A recent BBC documentary, called “The Octopus in My House”, tells the story of the curious relationship between David Scheel, a professor at Alaska Pacific University, and an octopus named Heidi. Professor Scheel put Heidi in a large aquarium in his home to study her. The documentary shows the octopus’ incredible abilities, such as solving puzzles, recognizing people and, apparently, watching TV with the family. Professor Scheel points out that octopuses are very intelligent animals. They can use tools, solve mazes, unscrew jar-lids, and even pass memory tests. There is one part of the documentary that went viral: it shows Heidi changing colour as she sleeps. Professor Sheel says that, since octopuses change colour when hunting, Heidi is probably dreaming of catching and eating a crab.
Aliens of the deep
The documentary suggests that octopuses have many ‘human’ characteristics, but they are also very different from us. Dr. Scheel himself claims that he read a lot of science fiction when he was a child and decided that “working with marine animals seemed as close as I was likely to get to studying aliens.” The scientists who worked on the ‘Octopus Genome Project’ agree. They have claimed that octopuses are genetically so different from us (and even from other invertebrates) that they might as well be considered ‘aliens’. Octopuses are also very different from us physically. They have three hearts and blue blood. They have one central brain and eight smaller ‘brains’, one for each tentacle. They might be smart, but they lack some characteristics typical of intelligence such as living in communities and having a long lifespan. In fact, octopuses are solitary animals, and they only live for six months to five years.
So, how ‘human’ are octopuses? And how ‘human’ are other animals? Scientists agree that attributing human qualities and intentions to animals is an uncontrollable and universal activity of our brain, which is called “anthropomorphism”. In other words, when we see an animal doing something, we automatically interpret its behaviour in human terms. That’s why our language is full of expressions such as ‘stubborn as a mule’, ‘cunning like a fox’ or ‘industrious as an ant’. There is a difference, though, between a simplistic view of animals described in human terms, and recognizing traits shared by different species. In 2012 a group of scientists published ‘The Cambridge Declaration on Consciousness’ that states that non-human animals have brains (even if very different from ours) that allow them to be conscious. This means that they are self-aware and are capable of conscious decisions. Also, various scientific studies have proved that many animals have complex social lives and experience emotions.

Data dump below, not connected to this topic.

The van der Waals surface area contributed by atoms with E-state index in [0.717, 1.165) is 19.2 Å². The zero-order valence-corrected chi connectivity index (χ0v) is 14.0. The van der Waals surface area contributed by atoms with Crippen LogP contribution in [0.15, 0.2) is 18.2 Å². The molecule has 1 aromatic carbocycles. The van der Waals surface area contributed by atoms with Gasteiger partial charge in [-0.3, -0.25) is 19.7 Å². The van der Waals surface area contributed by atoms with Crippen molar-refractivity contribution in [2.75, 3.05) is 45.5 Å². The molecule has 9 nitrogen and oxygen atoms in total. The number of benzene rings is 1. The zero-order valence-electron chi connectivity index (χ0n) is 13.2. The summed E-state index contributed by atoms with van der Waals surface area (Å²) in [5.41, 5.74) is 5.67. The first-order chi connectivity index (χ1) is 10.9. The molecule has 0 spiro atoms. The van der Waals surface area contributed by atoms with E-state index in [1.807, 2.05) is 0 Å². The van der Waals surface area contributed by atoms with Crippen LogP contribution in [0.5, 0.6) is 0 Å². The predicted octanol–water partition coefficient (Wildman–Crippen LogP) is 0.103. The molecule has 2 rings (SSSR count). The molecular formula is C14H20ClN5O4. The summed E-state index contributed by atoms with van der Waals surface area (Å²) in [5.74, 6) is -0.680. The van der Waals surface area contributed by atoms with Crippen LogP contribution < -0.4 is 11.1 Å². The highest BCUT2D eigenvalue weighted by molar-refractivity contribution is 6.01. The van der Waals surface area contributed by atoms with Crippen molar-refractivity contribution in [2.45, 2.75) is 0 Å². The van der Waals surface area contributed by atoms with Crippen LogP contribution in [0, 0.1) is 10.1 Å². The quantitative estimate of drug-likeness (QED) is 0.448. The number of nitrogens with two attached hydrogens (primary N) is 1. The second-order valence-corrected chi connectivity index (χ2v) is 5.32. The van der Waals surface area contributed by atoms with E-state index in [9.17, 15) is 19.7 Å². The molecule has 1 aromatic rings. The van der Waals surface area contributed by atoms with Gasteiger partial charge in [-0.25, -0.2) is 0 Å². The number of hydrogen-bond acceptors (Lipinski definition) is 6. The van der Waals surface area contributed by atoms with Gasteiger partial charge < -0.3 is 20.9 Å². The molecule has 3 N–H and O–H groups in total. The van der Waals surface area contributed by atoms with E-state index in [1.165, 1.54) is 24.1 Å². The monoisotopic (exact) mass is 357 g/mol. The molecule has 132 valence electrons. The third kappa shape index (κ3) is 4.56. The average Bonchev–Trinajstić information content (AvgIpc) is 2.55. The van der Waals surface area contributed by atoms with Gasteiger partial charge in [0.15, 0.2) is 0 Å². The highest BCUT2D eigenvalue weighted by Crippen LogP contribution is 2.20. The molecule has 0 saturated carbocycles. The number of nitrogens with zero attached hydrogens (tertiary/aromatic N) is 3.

These scientific observations have important philosophical and moral consequences. They challenge the theory of human exceptionalism, which claims that humans are special and stand above all other creatures. Instead, they support the ideas of people who think that all animals should be treated with equal respect, even more so if science tells us that they can think and feel like us. Recent scientific insights regarding animals is also the basis for new laws passed to protect ‘non-human persons’. For example, in 2007 the Balearic Islands gave legal rights to all great apes. This means that it is no longer possible to use apes for harmful experiments, in circuses or for television commercials. In 2013, India recognized that dolphins and whales are “highly intelligent and sensitive”, and banned their use in marine animal parks. This new attitude towards animals might actually reveal a lot about us: it demonstrates our capacity for empathy, one of the most ‘human’ qualities.
1) Watch this BBC video that describes octopuses:
2) Here is the video of Heidi ‘dreaming’ from the documentary ‘An Octopus in My House’:
3) Find out more about Heidi here:
4) Are you interested in the Cambridge Declaration on Consciousness? Here it is:
5) Are you interested in speciesism? Here is the Simple English and English Wikipedia pages:
1) Read the article and complete the sentences with the right alternative.
1. Octopuses are very intelligent because
- they can dream.